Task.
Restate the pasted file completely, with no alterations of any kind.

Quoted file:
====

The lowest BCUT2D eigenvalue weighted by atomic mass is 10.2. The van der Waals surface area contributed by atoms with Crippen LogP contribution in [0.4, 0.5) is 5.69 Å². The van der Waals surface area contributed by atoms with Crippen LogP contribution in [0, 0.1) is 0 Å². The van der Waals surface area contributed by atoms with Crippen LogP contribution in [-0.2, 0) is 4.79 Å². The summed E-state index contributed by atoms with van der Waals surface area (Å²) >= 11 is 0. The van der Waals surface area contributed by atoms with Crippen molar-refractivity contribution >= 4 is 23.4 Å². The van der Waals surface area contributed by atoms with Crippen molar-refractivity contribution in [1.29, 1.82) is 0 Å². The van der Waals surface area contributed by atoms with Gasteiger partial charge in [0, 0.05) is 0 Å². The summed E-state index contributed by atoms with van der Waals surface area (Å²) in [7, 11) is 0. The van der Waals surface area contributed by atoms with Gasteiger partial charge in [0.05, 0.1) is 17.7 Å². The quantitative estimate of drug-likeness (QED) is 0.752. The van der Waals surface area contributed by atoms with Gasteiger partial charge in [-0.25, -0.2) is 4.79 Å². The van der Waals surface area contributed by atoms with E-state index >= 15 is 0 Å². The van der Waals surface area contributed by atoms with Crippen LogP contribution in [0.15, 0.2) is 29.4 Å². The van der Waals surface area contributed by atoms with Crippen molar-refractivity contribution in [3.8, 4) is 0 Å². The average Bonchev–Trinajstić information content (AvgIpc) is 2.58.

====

The lowest BCUT2D eigenvalue weighted by atomic mass is 10.2. The van der Waals surface area contributed by atoms with Crippen LogP contribution in [0.4, 0.5) is 5.69 Å². The van der Waals surface area contributed by atoms with Crippen LogP contribution in [0, 0.1) is 0 Å². The van der Waals surface area contributed by atoms with Crippen LogP contribution in [-0.2, 0) is 4.79 Å². The summed E-state index contributed by atoms with van der Waals surface area (Å²) >= 11 is 0. The van der Waals surface area contributed by atoms with Crippen molar-refractivity contribution >= 4 is 23.4 Å². The van der Waals surface area contributed by atoms with Crippen molar-refractivity contribution in [1.29, 1.82) is 0 Å². The van der Waals surface area contributed by atoms with Gasteiger partial charge in [0, 0.05) is 0 Å². The summed E-state index contributed by atoms with van der Waals surface area (Å²) in [7, 11) is 0. The van der Waals surface area contributed by atoms with Gasteiger partial charge in [0.05, 0.1) is 17.7 Å². The quantitative estimate of drug-likeness (QED) is 0.752. The van der Waals surface area contributed by atoms with Gasteiger partial charge in [-0.25, -0.2) is 4.79 Å². The van der Waals surface area contributed by atoms with E-state index >= 15 is 0 Å². The van der Waals surface area contributed by atoms with Crippen LogP contribution in [0.15, 0.2) is 29.4 Å². The van der Waals surface area contributed by atoms with Crippen molar-refractivity contribution in [3.8, 4) is 0 Å². The average Bonchev–Trinajstić information content (AvgIpc) is 2.58.